Aging of the dermal compartment of skin is generally associated with fibroblast aging. Indeed in skin biopsies of aged donors, a general decrease in collagen synthesis activity is observed as well as an accumulation of senescent cells that display a catabolic phenotype [56, 57]. We have recently shown that there is a general decrease in DNA repair capacity in aging dermal fibroblasts. Indeed, using two different types of DNA repair measurement that directly measure the activity on human dermal fibroblasts nuclear extracts on plasmid [58] and oligonucleotides [59, 60] bearing specific damages, we showed that the level of NER and BER are dramatically reduced in dermal fibroblasts from a group of female volunteers with age comprised between 40 and 50 years old compared to a results obtained in a younger group 20-30 years old for both chronically UV-exposed skin or non-exposed skin site [61, 62]. Sauvaigo et al. also demonstrated that SSB repair decreased with aging in dermal fibroblasts [60]. This suggests that the depression in the repair capacity of skin cells may contribute significantly to a lower resistance of aged tissue to DNA damage and thus accelerate the aging process of the skin tissue. The decreased DNA repair may also increase the occurrence of senescent cells as we have seen that on average subjects with the low DNA repair activity display more severe signs of skin aging such as wrinkle, overall photo-damage and firmness (Unpublished results).

Figure 2.

Treatment of primary human keratinocytes with NF-κB inhibitors increased repair of UV-induced DNA damage. Primary human keratinocytes were exposed to UV, followed by immediate treatment with the NF-κB inhibitors 4-hexyl-1,3-phenylenediol (Figure 2A) or BAY11-7082 (Figure 2B). DNA damage was assessed by Comet assay at T= 0, 1 and 2 hours after treatment with NF-κB inhibitors

While the mechanisms contributing to the decreased DNA repair in aged skin are not known, in parallel we have observed that in aging dermal fibroblasts there was an increased activation of the NF-κB pathways which directly induced a transcriptional repression of the collagen gene expression [63]. Taken together, it could be hypothesized that the elevation of NF-κB transcriptional activity may contribute to the decrease in DNA repair capacity of skin cells and thereby lead to accelerated skin aging. Since NF-κB is activated by DNA damage, there is a potential for a vicious circle to take place as more NF-κB may decrease the capacity of the cell to repair damages and lead to a longer persistence of the DNA damages.


7. NF-κB and the development of resistance to alkylating agent-based chemotherapy

In addition to the putative role of NF-κB and the decreased DNA repair capacity of skin cells leading to skin aging, NF-κB regulation of DNA repair may also contribute to chemoresistance. Studies of chemotherapeutic resistance have shown a significant correlation exists between NF-κB activation and the decreased effectiveness of some chemotherapeutic agents. Agents such as taxol and irradiation treatments upregulate the transcription factor NF-κB which leads to promoting survival and chemoresistance in solid tumor cancers [64]. The mechanism for this chemoresistance is through the activation NF-κB which can subsequently mediate cell survival, proliferation, invasion, and metastasis [65].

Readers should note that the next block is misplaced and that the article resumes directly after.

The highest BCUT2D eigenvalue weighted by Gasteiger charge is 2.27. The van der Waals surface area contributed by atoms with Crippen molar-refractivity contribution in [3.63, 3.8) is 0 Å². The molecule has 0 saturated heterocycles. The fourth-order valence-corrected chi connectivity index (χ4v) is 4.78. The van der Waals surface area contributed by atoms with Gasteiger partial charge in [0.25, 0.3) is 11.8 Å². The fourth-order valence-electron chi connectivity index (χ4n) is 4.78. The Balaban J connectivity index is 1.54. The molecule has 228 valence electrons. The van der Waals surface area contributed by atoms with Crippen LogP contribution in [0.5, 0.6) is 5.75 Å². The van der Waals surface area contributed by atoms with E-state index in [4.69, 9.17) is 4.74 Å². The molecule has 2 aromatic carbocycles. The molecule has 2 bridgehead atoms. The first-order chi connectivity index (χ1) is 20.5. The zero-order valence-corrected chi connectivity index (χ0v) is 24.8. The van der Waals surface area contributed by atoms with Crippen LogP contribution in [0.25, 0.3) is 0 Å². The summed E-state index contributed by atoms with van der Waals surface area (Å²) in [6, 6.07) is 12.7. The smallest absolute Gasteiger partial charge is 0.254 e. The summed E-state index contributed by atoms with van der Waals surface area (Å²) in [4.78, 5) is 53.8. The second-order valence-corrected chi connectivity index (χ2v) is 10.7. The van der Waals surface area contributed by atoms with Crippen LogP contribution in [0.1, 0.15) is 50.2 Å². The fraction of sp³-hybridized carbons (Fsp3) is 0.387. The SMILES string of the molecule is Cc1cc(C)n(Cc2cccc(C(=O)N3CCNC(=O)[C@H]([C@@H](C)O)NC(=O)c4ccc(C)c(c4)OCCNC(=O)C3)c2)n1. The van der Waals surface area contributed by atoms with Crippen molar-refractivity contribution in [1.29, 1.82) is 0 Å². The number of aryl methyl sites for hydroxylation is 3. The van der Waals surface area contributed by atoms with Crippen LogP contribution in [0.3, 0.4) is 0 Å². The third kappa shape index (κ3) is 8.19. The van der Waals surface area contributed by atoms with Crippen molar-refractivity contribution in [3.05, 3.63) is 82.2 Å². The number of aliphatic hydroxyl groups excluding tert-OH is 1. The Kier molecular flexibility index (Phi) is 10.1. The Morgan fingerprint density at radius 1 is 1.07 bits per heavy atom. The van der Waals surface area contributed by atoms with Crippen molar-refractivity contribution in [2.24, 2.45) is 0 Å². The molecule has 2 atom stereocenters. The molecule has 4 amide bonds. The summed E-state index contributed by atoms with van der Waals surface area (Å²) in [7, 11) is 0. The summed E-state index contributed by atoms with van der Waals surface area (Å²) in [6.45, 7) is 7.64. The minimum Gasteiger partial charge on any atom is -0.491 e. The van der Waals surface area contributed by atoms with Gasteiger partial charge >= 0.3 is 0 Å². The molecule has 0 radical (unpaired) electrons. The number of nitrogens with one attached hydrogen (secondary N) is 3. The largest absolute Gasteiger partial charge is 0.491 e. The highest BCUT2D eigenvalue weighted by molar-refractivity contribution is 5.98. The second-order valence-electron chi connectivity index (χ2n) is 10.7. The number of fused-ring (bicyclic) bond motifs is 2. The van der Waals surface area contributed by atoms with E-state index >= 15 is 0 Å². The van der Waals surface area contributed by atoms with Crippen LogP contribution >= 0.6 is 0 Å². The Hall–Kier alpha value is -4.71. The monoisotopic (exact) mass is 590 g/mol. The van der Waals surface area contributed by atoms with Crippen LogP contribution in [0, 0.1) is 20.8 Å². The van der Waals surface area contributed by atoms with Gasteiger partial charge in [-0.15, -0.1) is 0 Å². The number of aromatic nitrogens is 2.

Sphingosine kinase may be of therapeutic interest in the context of inflammatory disease and drug resistant cancers. Sphingolipid metabolism has been shown to be aberrant in breast cancer tumor samples, resulting from an increase of sphingosine kinase expression [66]. The sphingosine kinase cascade pathway was first linked to the NF-κB pathway in 1998 via demonstration that TNF induced adhesion was mediated through sphingosine kinase signaling, which links to downstream NF-κB activation [67]. Using a novel selective Sphk2 inhibitor, ABC294640, Antoon et al. demonstrated inhibition of NF-κB activation via inhibition of Sphk2 [68]. In vivo testing in a well-established immunocompromised xenograft model for tumor growth, demonstrated that this inhibitor showed lower proliferation of cancerous cells, and no tumor growth when compared to control. This establishes the underlying pathways including the inhibition of NF-κB activation, as viable target for otherwise chemoresistant tumors [68]

Curcumin, a natural phenol that is present in turmeric has been shown to sensitize tumor cells to several anti-cancer drugs via modulation of NF-κB and histone deacetylase. Curcumin suppresses activation of NF-κB through IkB kinase (IKK) activity inhibition [69]. In a xenograft model, curcumin plus paclitaxel significantly suppressed the incidence of breast cancer metastasis in lung tissue, and also demonstrated in these lung tissues was the reduction of the p65 subunit of NF-κB [70]. By combining compounds which can either directly or indirectly inhibit the NF-KB signaling pathway concomitant with chemotherapy, the resulting synergistic treatment may allow lower doses of the toxic chemotherapeutic agents to be used, improving patient responses [71]. These data help to demonstrate that down regulation of the NF-κB pathway could lead to the tumor cells becoming more susceptible to current chemotherapies, and allow for lower doses of these therapies, leading to better patient outcomes.